Wednesday, March 15, 2023

Recent reading

I have very much been on the non-fiction train since the beginning of the year. 

In fact, if I consider The Marriage Bureau, which is a true story with dialogue and narrative filled in by the author, non-fiction, then that is what makes up 100 percent of books I have finished in 2023. 

As an aside, Kelly (who recommended The Marriage Bureau) and I had a texting discussion this morning about how this excellent book would be categorized. It is a true story, but the author takes liberties as I just described. We agreed it would be similar to In Cold Blood in which Truman Capote chronicled the story of the heinous murders that took place in Holcomb, Kansas in 1959, but inserted imagined dialogue and settings among various parties. 

According to my research, it was Capote who coined the term "non-fiction novel." So, I am going to refer to The Marriage Bureau as a non-fiction novel and confirm all my reading this year has been non-fiction. (And since I have spent so much time telling you about this book, I'll also take the time to highly recommend it.)

But I digress. 

My main point in this post is to tell you about a couple of the books I have read, both of which are memoirs, but are very different in content. 

The first is Spare, by Prince Harry. And let me just say to the nay-sayers, I agree I could have probably better spent my time. But the royal family, and the U.K. in general, holds great interest for me. On principle, I would never have bought this book, but as soon as it came out, I put my name on the list to get it on my electronic reader through my library. 

The first estimate I was given for the wait time was, as I recall, 24 weeks, as I was something like 80th in line for a handful of volumes available. That was fine with me. I was in no rush. It seems, however, it took less than half that time. So, when it popped up for me, I grabbed it and read it. 

My impressions? Well, I am sympathetic toward Harry in the death of his mother at the hands of the paparazzi who chased her car through the streets of Paris. He had some tough times growing up. 

I'm also sympathetic toward the situation with his wife Meghan and I don't necessarily blame them for fleeing his homeland to seek a better life for their family. If you believe what he writes in the book, she was near suicide, and he was saving her life. 

This book, however, is his clear retaliation toward his family. After Spare, I don't see how the rift with his family, especially Prince William (referred to by Harry as Willy) and King Charles, is ever repaired. If I were them, I don't think I would be very interested in reconciliation after what he wrote.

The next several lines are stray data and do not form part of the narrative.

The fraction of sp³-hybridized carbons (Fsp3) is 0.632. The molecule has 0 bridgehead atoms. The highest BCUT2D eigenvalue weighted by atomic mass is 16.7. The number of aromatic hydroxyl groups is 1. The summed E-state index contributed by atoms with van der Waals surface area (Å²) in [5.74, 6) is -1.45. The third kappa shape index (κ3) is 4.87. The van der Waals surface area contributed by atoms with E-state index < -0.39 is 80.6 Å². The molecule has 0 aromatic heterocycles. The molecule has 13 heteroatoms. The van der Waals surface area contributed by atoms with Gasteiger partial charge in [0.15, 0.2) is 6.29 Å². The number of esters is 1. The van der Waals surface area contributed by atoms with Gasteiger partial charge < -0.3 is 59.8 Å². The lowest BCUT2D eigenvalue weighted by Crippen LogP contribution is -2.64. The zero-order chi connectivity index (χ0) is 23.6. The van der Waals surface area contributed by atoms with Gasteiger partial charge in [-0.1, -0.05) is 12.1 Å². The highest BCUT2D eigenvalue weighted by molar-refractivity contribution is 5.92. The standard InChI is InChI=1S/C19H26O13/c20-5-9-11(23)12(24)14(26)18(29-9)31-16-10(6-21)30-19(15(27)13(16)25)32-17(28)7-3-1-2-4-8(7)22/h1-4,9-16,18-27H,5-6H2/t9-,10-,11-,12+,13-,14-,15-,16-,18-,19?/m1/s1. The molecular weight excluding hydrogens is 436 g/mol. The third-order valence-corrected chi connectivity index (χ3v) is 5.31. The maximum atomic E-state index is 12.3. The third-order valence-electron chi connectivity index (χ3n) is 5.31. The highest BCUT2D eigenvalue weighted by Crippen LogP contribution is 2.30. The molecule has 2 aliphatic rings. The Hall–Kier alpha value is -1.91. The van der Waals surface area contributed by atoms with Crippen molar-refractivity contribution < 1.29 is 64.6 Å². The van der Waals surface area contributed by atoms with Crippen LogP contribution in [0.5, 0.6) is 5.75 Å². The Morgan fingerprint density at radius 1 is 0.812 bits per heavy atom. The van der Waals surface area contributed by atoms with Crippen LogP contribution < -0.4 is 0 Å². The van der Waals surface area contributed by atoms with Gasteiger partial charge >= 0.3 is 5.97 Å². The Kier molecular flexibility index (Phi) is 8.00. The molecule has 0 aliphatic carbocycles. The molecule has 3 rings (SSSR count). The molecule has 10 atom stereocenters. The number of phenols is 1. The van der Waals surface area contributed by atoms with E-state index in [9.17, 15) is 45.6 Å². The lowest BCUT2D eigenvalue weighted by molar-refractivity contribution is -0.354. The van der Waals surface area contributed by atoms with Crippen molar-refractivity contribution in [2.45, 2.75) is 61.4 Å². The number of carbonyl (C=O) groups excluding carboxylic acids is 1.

It is rather ironic that, while a recurring theme throughout the book is his complaint about never having any privacy, he seems to have no problem airing his family's dirty laundry for the world to read about. 

Also, the more I read, the less I liked Harry. While he took some responsibility for missteps on his part (for example, when he wore a Nazi uniform to a costume party), for the most part, his narrative consists of self-serving finger pointing. I couldn't help but think, in many ways, he did a lot of whining for someone who was (and is) very privileged. 

I will say he expressed great affection for his grandparents, Queen Elizabeth and Prince Philip. The books ends with the queen's death. 

Am I glad I read it? Yes. I found it very interesting. And if you would like an inside look at the royals, I would recommend it, but would also recommend you read with a critical eye, keeping in mind the ones of which he is so critical would also have a side to this story. 

The other memoir I wanted to tell you about is All My Knotted Up Life by Beth Moore. Moore, a renowned Bible teacher who has written numerous Bible studies and started a conference series for women called Living Proof, made headlines during the past several years for her outspoken opposition to Donald Trump and her eventual parting from the Southern Baptist Convention, the denomination in which she grew up and whose publishing arm (Lifeway) published most of her studies and sponsored her conferences. 

My wife has gone through several of Beth Moore's studies and has enjoyed them immensely. I never really knew much about her until she made news for what I just described. From reading the book I learned we are about the same age and grew up less than 100 miles from each other in south Arkansas until she moved to Houston before her sophomore year of high school. 

The book captured my interest because I enjoy memoirs, and what I had heard about Beth Moore intrigued me. I admired her courage in speaking out about her convictions and holding fast when criticized for doing so. 

And I can say, after reading her book, she is a gifted writer. She is also outrageously funny. She incorporates southern euphemisms and dialect into her narrative, something with which I easily identify. 

What I most admire about her, of course, is her faith. She writes about it without being preachy and presents herself, warts and all, as a humble servant of Christ. 

Even if Christianity is not your thing, if you enjoy memoirs as I do, I think this book might be enjoyable for you. 

So there you have it -- two very different memoirs by two very different people. Let me know if you decide to read either or both. 

Tuesday, February 28, 2023

Play ball!

 Wife and I made a quick trip to Florida over the weekend (and Monday) to go to some spring training baseball games. 

I've been to spring training several times now, and it's always a lot of fun. We stayed in Tampa, arriving Friday night. Saturday we drove to North Point, where the Atlanta Braves have their own spring training venue at Cool Today Park. 

After the game, we drove to a beach near Sarasota and watched the sunset.

On Sunday, we only had to drive a few miles to George Steinbrenner Field in Tampa to see the Yankees play the Braves.